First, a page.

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MIKE DOWNEY

Building for L.A.'s Future

August 19, 1996|MIKE DOWNEY

Beginning in the 1999-2000 season--or, as I like to call it, the '99-00 season (because it sounds so cool that way)--a new arena will be home to Laker basketball, King hockey and any other big indoor event that comes to town, like roller hockey, roller football, roller tennis or Shaquille O'Neal on skates in "Kazaam on Ice."

It will cost one-fifth of $1 billion, will be named, oh, I don't know, something, Air France Arena or the Qantas Center (all the domestic airlines are taken) and will be built downtown, which, for those of you who have never been there, will prove, once and for all, that there is indeed a there there.

Personally, I can't wait.

I might set my calendar ahead, to make it 1999 a little sooner.

This new structure at 11th and Figueroa--easy to find, just down the street from the giant Felix the cat statue at Felix Chevrolet--is the best thing to happen to Los Angeles in a long time. It could help turn L.A. into an actual city for the 21st Century, as in: "Let's go into the city tonight." To quote the immortal words of the philosopher Petula Clark, when you're alone and life is making you lonely, you can always go . . . downtown.

By 2000, hey, you might even take a train.

(It's a long thing, with an engineer, that runs on a rail. You'll like it.)

I was thinking about old L.A. the other day, about everything that is disappearing, like Ciro's, Perino's, the Brown Derby, to make room for our millionth yogurt shop, video store or car wash, and about how Los Angeles needs a civic shot in the arm, something to make the city feel like a city. We need something more than a Hollywood sign, palm trees and Angylique billboards to identify our skyline.

We need something that would say L.A., the moment you see it, as the Statue of Liberty has come to symbolize New York, or as the Space Needle has symbolized Seattle, or as the Gateway Arch has symbolized St. Louis, or as the mansion of our king, who is still alive, by the way, has symbolized Memphis.

Here's hoping our arena doesn't look like some Wal-Mart.

If its architecture is distinctive, maybe L.A. will finally even have a landmark for films and picture postcards to show. The only unique structure in this whole town is that restaurant at the airport that looks like a scorpion. And I don't even know if that place has a name. I just call it That Restaurant at the Airport That Looks Like a Scorpion.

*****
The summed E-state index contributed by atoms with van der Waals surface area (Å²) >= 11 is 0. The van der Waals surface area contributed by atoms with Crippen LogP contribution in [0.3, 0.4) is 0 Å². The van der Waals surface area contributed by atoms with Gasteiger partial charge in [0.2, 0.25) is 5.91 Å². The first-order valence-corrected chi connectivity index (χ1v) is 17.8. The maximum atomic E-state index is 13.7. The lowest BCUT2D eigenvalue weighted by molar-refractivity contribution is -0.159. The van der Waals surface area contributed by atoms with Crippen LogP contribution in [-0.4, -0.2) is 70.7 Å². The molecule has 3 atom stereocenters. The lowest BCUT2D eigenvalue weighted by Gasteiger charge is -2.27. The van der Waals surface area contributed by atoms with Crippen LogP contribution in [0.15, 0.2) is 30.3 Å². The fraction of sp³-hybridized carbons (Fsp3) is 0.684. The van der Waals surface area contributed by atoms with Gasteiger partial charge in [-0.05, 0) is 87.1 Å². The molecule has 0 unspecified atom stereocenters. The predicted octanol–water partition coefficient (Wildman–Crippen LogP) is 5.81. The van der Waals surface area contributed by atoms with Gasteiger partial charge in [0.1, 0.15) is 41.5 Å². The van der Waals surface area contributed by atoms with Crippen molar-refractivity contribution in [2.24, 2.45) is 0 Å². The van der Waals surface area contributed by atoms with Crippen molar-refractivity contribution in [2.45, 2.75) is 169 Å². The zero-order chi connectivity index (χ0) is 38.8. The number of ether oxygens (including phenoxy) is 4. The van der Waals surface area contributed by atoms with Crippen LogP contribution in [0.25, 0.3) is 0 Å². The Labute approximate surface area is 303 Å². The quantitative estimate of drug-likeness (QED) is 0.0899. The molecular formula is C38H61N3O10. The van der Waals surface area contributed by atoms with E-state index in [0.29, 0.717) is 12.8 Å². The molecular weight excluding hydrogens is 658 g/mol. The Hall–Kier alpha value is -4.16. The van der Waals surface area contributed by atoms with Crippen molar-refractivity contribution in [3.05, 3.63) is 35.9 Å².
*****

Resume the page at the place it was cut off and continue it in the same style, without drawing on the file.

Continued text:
I feel for Inglewood, which has been a good home to the Lakers and Kings since the late '60s, putting up with a lot of nonsense in the process.

They must decide what to do with the Fabulous Great Western Forum now, whether to knock it down, spruce it up or hold 365 Neil Diamond concerts there a year, which would guarantee 365 sellouts. They also could invite the Clippers to play there, which would keep traffic flowing smoothly in Inglewood, without the slightest hint of gridlock.

A lot depends on whether Hollywood Park still lands that football team it has been looking for, and in turn that Super Bowl bid it has been looking for, because, if not, the old "Avenue of the Champions" is going to have to call itself the Avenue of the Occasional Horse Race.

I will miss the Forum. Maybe I will marry Jeanie Buss and live there.

Peter O'Malley apparently is still trying to decide whether to put up a football stadium and put up with neighbors' complaints, such as the Echo Park picket sign I recently saw that read: "Hey, Peter: No Mo Stadium." And the guy didn't mean naming it after a Japanese pitcher. He meant one park was plenty.

So far, I haven't heard any neighborhood protest with regard to the proposed Laker-King joint-effort joint, where the hockey team will be the landlord and the basketball team will pay rent, provided Jerry Buss has any money left after paying his starting center.

By 1999, the people of Los Angeles will have an arena as nice as the new ones in Boston and Chicago, where the mice no longer have a place to sleep, or the new one in Cleveland, which was built in Cleveland and not in some remote Ohio city that no one could find, even when the farmer gave you directions.

It's a wonderful thing, progress.

For $200 million, we get a beautiful new building where we can watch games, concerts and shows. That's only 80 million more than L.A. spent on one basketball player.

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